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Half as Many U.S. Children Die from Firearm Injuries Where Gun Laws are Strictest


AAP contacts: Laura Alessio, 630-626-6276 or
                       Lisa Black, 630-626-6084 or

 Research abstract to be presented at American Academy of Pediatrics 2018 National Conference & Exhibition finds strong correlation even after adjusting for factors such as poverty, unemployment and education rates.

ORLANDO, Fla. – New research shows dramatic differences in the number of children hospitalized and killed each year in the U.S. from firearm-related injuries based on their states' gun legislation, even after adjusting for poverty, unemployment, and education rates. It found twice as many pediatric firearm deaths in states with the most lenient gun regulations compared with states where gun laws are strictest.

Researchers will present an abstract of their study, "Strict Firearm Legislation Is Associated with Lower Firearm-Related Fatalities among Children and Teens in the United States," at the American Academy of Pediatrics 2018 National Conference & Exhibition. Study authors examined pediatric injury-related deaths and mortality rates derived from the National Vital Statistics System maintained by the Centers for Disease Control's National Center for Health Statistics and then compared regional injury with the Brady Campaign scorecard, which rates gun law stringency by state.

Beyond lower pediatric firearm-related mortality within individual states, the study researchers found that stringency of a neighboring state's firearm legislation was also associated with pediatric firearm mortality rates. The researchers also found that firearm laws specific to child access prevention (CAP), including locking mechanisms or storage requirements, were associated with decreased firearm suicide rates among children. States without CAP laws had pediatric firearm suicide rates more than four times as high as those with CAP laws.

"Firearm-related injuries are the second leading cause of death among children in the United States, but we found a clear discrepancy in where those deaths happen that corresponds with the strength of states' firearm legislation," said Stephanie Chao, MD, FAAP, FACS the abstract's lead author. "In states with lenient laws, children die at alarmingly greater rates."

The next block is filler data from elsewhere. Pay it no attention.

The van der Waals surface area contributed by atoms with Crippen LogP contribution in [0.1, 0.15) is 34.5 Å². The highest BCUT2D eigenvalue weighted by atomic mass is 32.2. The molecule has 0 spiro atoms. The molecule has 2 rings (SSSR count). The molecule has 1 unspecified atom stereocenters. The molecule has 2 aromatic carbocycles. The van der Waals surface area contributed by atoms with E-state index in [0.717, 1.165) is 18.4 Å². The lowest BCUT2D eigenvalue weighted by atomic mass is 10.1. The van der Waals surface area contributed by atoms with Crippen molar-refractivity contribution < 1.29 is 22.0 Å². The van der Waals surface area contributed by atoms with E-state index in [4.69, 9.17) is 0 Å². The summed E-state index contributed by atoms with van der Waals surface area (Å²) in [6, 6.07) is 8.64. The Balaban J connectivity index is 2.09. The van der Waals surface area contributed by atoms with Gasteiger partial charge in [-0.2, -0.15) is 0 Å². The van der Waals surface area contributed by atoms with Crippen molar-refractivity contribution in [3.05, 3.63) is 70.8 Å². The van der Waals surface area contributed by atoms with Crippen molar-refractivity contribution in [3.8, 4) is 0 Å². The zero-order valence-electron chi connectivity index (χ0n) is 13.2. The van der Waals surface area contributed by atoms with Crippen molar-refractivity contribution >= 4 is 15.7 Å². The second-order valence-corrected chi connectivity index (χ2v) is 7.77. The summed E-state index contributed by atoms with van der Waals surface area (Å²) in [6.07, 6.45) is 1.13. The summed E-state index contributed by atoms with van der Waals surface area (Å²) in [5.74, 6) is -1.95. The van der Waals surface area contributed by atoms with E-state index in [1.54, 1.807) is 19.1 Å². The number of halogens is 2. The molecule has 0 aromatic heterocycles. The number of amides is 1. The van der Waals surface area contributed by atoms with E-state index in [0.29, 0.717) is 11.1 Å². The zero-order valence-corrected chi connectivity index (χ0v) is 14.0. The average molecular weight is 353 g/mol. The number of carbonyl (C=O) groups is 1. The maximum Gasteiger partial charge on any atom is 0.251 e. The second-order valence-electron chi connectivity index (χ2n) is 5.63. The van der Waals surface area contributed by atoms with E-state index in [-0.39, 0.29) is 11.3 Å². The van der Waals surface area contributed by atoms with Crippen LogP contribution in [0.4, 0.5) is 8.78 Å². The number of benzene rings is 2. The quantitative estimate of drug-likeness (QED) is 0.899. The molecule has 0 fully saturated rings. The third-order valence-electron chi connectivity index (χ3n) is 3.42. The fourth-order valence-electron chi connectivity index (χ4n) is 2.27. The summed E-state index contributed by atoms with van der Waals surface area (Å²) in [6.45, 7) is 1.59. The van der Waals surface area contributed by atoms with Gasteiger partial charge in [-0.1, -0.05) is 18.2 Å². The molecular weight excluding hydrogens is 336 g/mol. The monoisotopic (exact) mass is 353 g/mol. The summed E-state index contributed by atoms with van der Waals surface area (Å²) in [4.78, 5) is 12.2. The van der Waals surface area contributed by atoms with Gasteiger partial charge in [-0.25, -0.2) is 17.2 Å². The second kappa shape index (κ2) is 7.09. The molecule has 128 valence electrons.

The same researchers will also be presenting findings from a related study they performed, "U.S. Regional Trends in Pediatric Firearm-Related Injuries." In this study, analysis showed regions with high average Brady scores (Northeast and West) were associated with 7.54 injuries per 100,000 children, while rates in low Brady scores regions (Midwest and South) had 8.30 injuries per 100,000 children.

"Each year, more children die from firearm-related injuries than from cancer and heart disease combined," said Dr. Chao, Trauma Medical Director and Assistant Professor of Pediatric Surgery at Stanford School of Medicine. "However, each and every one of these deaths is preventable. Our study demonstrates that state-level legislation prevents children from dying from guns."

Dr. Chao and co-author Jordan Taylor, MD, Postdoctoral Research Fellow in Pediatric Surgery at Stanford, said a better understanding of regional differences in pediatric patterns of firearm-related injuries, compared with existing firearm legislation, can better inform each region's targeted prevention efforts.

"While federal legislation on firearms remains a contentious and gridlocked issue," Dr. Chao said, "we found that state legislation may be an opportunity to prevent pediatric deaths from firearms."

Dr. Taylor will present the study abstract on firearms legislation at 3:30 pm ET on Monday, Nov. 5, and the study abstract on regional trends in pediatric firearm injuries at 5 p.m. ET on Monday, Nov. 5, both in the Plaza International Ballroom at the Orange County Convention Center in Orlando, Fla. Abstracts included below.

In addition, Dr. Taylor will be among highlighted abstract authors available during an informal Media Meet-and-Greet session Saturday, November 3, from 1 pm. To 1:45 p.m. ET in room W208AB of the Orange County Convention Center (Press Office).  During the meeting, you may reach AAP media relations staff in the National Conference Press Room at 407-685-5404.